6th October, 2018
Palace Green Library Café
Review by Marta Nowak
When it comes to writing a book, Bev Thomas, Claire Adam and Claire McGlasson know a thing or two. Their work ranges from thrillers to fictional tales mixed with some truth. Sitting in the same room as them, I felt chills going down my spine as I heard one after the other read out the first chapter of their books. The way this was done was intriguing to say the least, and made me more and more excited to get the books and start reading them myself.
The turning point, however, was having to wait until the event was over to get my hands on the overly-appealing paper goody bags just sitting in the corner of the room, which I knew included all three book proofs. That wasn’t the only thing on offer, though – you were also treated with either a glass of gin and tonic, or some water. Starting off, Claire McGlasson spoke of her book, reading out a section to the audience and subtly hinting at the plot. She wrote her book based off a female cult operating in the shadow of the Great War. She was inspired to write the story though one of the girl’s point of view and experiences.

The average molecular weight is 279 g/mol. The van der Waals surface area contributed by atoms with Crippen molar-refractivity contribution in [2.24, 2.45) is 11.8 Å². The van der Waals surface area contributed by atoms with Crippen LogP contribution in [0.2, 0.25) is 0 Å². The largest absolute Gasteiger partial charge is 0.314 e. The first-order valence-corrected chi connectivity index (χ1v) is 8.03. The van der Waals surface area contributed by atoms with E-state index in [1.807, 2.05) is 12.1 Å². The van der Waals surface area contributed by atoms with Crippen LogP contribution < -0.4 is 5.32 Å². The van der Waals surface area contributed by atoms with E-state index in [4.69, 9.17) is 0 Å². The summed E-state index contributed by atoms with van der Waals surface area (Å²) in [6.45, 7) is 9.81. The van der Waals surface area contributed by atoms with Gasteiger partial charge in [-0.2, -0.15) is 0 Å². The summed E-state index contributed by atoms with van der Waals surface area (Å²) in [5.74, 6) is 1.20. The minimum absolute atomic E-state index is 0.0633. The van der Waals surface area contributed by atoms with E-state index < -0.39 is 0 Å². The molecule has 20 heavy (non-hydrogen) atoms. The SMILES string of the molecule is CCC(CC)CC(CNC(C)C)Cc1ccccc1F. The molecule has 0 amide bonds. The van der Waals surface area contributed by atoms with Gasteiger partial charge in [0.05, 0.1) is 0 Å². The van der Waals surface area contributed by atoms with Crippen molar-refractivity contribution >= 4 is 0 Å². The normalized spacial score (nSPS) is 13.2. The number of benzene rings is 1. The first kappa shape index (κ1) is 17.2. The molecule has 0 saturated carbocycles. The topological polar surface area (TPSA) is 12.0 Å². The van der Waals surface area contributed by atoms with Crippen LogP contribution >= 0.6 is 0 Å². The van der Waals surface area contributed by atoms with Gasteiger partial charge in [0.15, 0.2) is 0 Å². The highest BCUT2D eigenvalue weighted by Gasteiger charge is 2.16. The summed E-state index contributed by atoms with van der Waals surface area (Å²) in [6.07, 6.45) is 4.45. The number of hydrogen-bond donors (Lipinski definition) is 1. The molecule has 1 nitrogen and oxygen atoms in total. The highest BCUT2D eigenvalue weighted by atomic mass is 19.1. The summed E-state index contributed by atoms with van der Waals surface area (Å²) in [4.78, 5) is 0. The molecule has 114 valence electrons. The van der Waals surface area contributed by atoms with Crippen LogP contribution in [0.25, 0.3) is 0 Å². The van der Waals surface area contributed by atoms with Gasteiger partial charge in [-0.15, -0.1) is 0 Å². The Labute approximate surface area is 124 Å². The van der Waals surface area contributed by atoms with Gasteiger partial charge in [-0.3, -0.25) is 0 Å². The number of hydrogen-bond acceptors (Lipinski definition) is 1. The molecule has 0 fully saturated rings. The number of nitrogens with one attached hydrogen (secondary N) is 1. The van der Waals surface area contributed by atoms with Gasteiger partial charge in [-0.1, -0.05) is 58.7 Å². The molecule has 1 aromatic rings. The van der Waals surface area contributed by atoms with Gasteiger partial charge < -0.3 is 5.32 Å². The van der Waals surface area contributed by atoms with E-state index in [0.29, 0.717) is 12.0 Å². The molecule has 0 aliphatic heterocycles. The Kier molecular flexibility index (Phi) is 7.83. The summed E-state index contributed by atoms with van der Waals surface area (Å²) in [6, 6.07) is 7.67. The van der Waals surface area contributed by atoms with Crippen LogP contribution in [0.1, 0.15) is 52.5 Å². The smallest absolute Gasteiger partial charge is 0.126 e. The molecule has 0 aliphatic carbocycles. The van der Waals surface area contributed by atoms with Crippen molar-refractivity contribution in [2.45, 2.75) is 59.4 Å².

Bev Thomas has written an enthralling psychological thriller, to which she threw in some knowledge of the role that she already had. The plot of the story looks into the mind of her character instead of her patient, as many books have done before.
Claire Adam features some similarities to Bev’s book, but there are many different plot twists lurking around the corners of the pages. Her book is set in her hometown, and her work hopes to feature some of the most breathtaking qualities, to balance out the dark mood of the book.
When asked about what is one is the most important qualities to have, they replied that everyone is a writer, whether they are an emerging writer or publishing a book. The key to being successful at this is reading a lot, and letting yourself adapt some features from other people’s work, to create your own style.
This work was produced by participants on our Durham Book Festival Reviewers in Residence programme, a cultural journalism programme run by New Writing North Young Writers. Reviewers in Residence gives aspiring journalists aged 15-23 the chance to review books, attend events and interview authors at the Durham Book Festival. For more information about New Writing North Young Writers visit the New Writing North website.